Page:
Jeb Bush, yet another 2016 Presidential hopeful, has released a tax plan.
He would simplify the current mess of tax brackets into three: 10%, 25%, and 28%. His 25% and 28% brackets begin a few thousand dollars higher than our current 25% and 28% brackets.
He would eliminate the PEP and Pease exemption and itemized deduction phase-outs, Obamacare’s 3.8% Net Investment Income Tax, the Alternative Minimum Tax, and estate taxes. He would also expand the Earned Income Tax Credit. Most of these are standard Republican goals.
His most unique proposal is the concept of a “secondary earner” tax return. He fears that our current progressive tax system punishes dual-income families by combining their wages together before taxing them both at a higher rate, discouraging people from entering the workforce. The Married Filing Separate status is supposed to help alleviate this, but a host of regulations aimed at keeping wealthy filers from lowering taxes make this difficult.
Bush’s proposal is like a simplified version of the Married Filing Separate status. He would allow a “secondary earner” (which he does not define) to file only their wages on a separate return as though Single. The primary earner would keep all of the family’s combined deductions and miscellaneous income. Allowing any amount of income to be taxed separately would likely lower a family’s taxes simply because we tax people more harshly the more they make.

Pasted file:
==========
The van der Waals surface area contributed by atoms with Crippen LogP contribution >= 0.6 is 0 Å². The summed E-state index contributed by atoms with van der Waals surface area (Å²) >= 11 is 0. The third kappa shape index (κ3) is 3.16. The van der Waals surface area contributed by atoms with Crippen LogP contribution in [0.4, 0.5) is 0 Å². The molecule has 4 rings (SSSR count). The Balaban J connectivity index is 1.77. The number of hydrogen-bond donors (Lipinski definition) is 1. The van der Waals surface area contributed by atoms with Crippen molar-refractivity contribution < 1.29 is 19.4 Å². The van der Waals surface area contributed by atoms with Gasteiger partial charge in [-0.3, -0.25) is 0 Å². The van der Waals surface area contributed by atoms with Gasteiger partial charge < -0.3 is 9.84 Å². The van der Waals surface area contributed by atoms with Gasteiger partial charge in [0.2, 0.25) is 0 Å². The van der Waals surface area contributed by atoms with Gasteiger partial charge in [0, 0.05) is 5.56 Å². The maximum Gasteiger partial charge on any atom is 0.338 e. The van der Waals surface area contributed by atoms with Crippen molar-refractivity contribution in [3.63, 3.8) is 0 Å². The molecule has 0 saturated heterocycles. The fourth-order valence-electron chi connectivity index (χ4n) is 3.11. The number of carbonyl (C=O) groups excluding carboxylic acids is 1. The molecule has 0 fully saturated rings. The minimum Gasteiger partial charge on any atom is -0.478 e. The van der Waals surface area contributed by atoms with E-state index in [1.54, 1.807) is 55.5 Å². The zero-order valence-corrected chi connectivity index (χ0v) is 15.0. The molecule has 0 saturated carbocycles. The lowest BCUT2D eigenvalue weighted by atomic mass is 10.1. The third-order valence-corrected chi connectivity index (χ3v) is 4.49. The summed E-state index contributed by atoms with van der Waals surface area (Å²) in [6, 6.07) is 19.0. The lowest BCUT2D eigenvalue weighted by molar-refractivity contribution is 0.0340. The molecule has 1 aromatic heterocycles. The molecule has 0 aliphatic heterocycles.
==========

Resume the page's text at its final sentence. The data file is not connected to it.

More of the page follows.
Bush also would exempt workers who are of full retirement age from the employee portion of payroll taxes. This is fairly unique, although Rand Paul would abolish payroll taxes entirely.
He seems to see itemized deductions as needlessly complex: he wants to “reduce the need for itemization” (italics mine). As a result, though he removes the Pease phase-out limitation, he caps allowable deductions (except charity) at 2% of AGI.
Further, he eliminates the deduction for state and local income taxes because he believes that it “favors filers in states with high tax rates…High tax, high spending states have the right to conduct whatever fiscal policies they prefer, but citizens of lower tax states should not be required to pay for it.” He would increase the amount of the standard deduction by $5,000 per person ($10,000 total for couples filing jointly) to compensate for these changes.
He would lower the top corporate tax rate to 20%. He would also allow full and immediate expensing of capital investments. This is a common proposal among the Republican hopefuls, but welcome for everyone who has had the misfortune to deal with depreciation schedules.
He would end the business tax on foreign-earned income, which would help global free enterprise. Confusingly, he would also impose a one-time “repatriation tax of up to 8.75%” on deferred foreign income which is currently taxable but has not yet been taxed by being reinvested in the foreign branch of a domestic company.
This brings us to an unfortunately common section of my reviews of candidates’ tax plans. While Bush has a noble intention of simplifying things, the rules he proposes conflict with his goals.
Take his “repatriation fee”. If he plans to make all foreign-earned income non-taxable and it is important enough that businesses invest in themselves that he would allow full and immediate expensing, why would he tax deferred foreign income that was deferred because it was reinvested it in the business at all? Companies have done what he wants to encourage, but he will punish them for it.